During unfavorable macroeconomic conditions, CEOs use their annual letter to shareholders to communicate sincerely about company performance and prospects. Companies whose CEOs take a more optimistic tone, as exhibited in the annual letter, are found to achieve greater past and future financial performance.
CEO letters to shareholders are discretionary disclosure vehicles that may be used for impression management—that is, managers strategically obfuscating failures and emphasizing successes to influence audience perceptions—or to foster improved mutual understanding of company results and prospects through sincere communication. The authors examine this issue and identify congruence between the rhetorical tone of CEO letters and firm performance.
How Is This Research Useful to Practitioners?
Previous researchers have established impression management theory, which suggests that CEOs communicate rhetorical language intended to manipulate their audience with the goal of distorting company image and promoting organizational legitimacy. The authors’ findings are in contrast to those of the existing literature; they conclude that the incentive to distort is low and that CEOs actually engage in sincere, transparent communication.
This research would be relevant for investors who use qualitative analysis or rely on company management to provide useful guidance. The authors give credence to CEO letters to shareholders, and thus, investors can be more confident in using them as a resource to help assess firm performance and business prospects. A significant link is shown between optimistic tone and future performance results, which indicates that investors can glean valuable forward-looking information from these letters to aid in their investment decision-making process.
An important caveat is that the authors analyze hundreds of CEO letters using sophisticated language software to rank the optimistic tone. An investor may need to conduct robust analysis using similar resources because the mere presence of optimism or the ranking of a small sample size would not have the same meaningful usefulness as the authors’ findings.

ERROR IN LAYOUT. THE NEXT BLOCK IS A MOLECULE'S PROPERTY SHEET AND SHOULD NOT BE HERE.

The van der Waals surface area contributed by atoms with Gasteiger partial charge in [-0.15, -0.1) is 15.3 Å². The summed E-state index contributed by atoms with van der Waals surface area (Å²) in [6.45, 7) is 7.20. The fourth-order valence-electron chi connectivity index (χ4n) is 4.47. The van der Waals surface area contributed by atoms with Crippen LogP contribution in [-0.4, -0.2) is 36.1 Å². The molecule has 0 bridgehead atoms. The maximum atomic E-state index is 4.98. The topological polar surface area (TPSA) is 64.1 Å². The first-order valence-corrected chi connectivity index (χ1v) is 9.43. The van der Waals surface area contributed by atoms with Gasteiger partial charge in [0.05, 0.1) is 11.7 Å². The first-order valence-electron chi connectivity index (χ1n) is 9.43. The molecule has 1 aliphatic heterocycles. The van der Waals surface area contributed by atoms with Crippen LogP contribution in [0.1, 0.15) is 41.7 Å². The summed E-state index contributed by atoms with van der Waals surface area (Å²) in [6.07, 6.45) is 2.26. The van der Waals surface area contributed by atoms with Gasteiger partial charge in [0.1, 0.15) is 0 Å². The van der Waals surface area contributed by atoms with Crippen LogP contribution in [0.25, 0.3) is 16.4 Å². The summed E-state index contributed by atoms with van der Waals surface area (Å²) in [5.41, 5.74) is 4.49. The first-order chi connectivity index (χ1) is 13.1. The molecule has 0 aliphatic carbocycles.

How Did the Authors Conduct This Research?
The authors use a sample of 664 CEO letters to shareholders extracted from the annual reports of Fortune 500 companies for fiscal years 2008 and 2009. To adhere to research design and data collection issues, this initial sample is narrowed to 332 firms representing 17 industries. Corresponding financial data for these firms are collected covering a four-year period (2007–2010) using Compustat. The authors then rank the firms into quartiles based on firm performance, which is primarily assessed using return on assets and future return on assets as the measures of past and future performance, respectively.
The rhetorical tone of the CEO letters is analyzed using DICTION 5.0, a text analysis program that scans text passages for 35 linguistic categories falling under five master variables: certainty, optimism, activity, realism, and commonality. The quantified measure of optimism is increased by the occurrence of language categorized as praise, satisfaction, or inspiration, whereas the occurrence of blame, hardship, or denial decreases the optimism score. DICTION has been validated in prior literature as appropriate for robust empirical analysis of corporate narratives.
Although previous research on the relationship between tone and firm performance has been mixed, the authors improve on prior studies by conducting multivariate analysis with a more comprehensive measure of rhetorical features and several control variables.
The optimism scores of the highest and lowest quartiles are compared with the average and normative scores. The authors conclude that a statistically significant relationship exists between optimism and firm performance.
The authors point out that impression management during routine disclosure communications is unsustainable because persistent false representation of firm prospects or performance would be damaging to the reputation of CEOs and cost them their credibility. This claim is logical and supported by their findings, although I would like their research to be expanded in two ways: a longer time frame and inclusion of small- and mid-sized companies. Would these findings hold up under multiple economic environments, other than just during the global financial crisis? Small firms with less analyst coverage and institutional ownership may view the incentives of impression management differently from their Fortune 500 counterparts.